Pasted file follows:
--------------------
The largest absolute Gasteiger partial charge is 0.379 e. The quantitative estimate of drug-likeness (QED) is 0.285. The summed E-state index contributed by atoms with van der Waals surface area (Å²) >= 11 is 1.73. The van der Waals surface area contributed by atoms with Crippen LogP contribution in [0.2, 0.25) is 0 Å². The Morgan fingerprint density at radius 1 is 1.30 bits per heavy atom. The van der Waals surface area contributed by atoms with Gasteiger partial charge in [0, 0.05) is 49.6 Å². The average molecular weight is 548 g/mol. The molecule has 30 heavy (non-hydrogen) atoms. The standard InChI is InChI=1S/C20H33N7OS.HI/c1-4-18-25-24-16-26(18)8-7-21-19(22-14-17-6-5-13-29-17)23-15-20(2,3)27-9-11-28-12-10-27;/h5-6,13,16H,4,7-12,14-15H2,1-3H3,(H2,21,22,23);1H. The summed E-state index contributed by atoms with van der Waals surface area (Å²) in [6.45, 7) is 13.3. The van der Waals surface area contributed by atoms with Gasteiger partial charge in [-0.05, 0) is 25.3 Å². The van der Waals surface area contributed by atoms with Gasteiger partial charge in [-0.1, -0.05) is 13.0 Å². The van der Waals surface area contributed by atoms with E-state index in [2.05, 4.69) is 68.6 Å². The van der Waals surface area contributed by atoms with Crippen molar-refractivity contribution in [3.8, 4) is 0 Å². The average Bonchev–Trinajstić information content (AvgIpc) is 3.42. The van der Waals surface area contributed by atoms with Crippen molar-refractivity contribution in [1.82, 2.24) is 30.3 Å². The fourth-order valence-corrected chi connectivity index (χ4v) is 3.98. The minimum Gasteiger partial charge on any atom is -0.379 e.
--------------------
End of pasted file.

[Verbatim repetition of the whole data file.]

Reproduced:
The largest absolute Gasteiger partial charge is 0.379 e. The quantitative estimate of drug-likeness (QED) is 0.285. The summed E-state index contributed by atoms with van der Waals surface area (Å²) >= 11 is 1.73. The van der Waals surface area contributed by atoms with Crippen LogP contribution in [0.2, 0.25) is 0 Å². The Morgan fingerprint density at radius 1 is 1.30 bits per heavy atom. The van der Waals surface area contributed by atoms with Gasteiger partial charge in [0, 0.05) is 49.6 Å². The average molecular weight is 548 g/mol. The molecule has 30 heavy (non-hydrogen) atoms. The standard InChI is InChI=1S/C20H33N7OS.HI/c1-4-18-25-24-16-26(18)8-7-21-19(22-14-17-6-5-13-29-17)23-15-20(2,3)27-9-11-28-12-10-27;/h5-6,13,16H,4,7-12,14-15H2,1-3H3,(H2,21,22,23);1H. The summed E-state index contributed by atoms with van der Waals surface area (Å²) in [6.45, 7) is 13.3. The van der Waals surface area contributed by atoms with Gasteiger partial charge in [-0.05, 0) is 25.3 Å². The van der Waals surface area contributed by atoms with Gasteiger partial charge in [-0.1, -0.05) is 13.0 Å². The van der Waals surface area contributed by atoms with E-state index in [2.05, 4.69) is 68.6 Å². The van der Waals surface area contributed by atoms with Crippen molar-refractivity contribution in [3.8, 4) is 0 Å². The average Bonchev–Trinajstić information content (AvgIpc) is 3.42. The van der Waals surface area contributed by atoms with Crippen molar-refractivity contribution in [1.82, 2.24) is 30.3 Å². The fourth-order valence-corrected chi connectivity index (χ4v) is 3.98. The minimum Gasteiger partial charge on any atom is -0.379 e.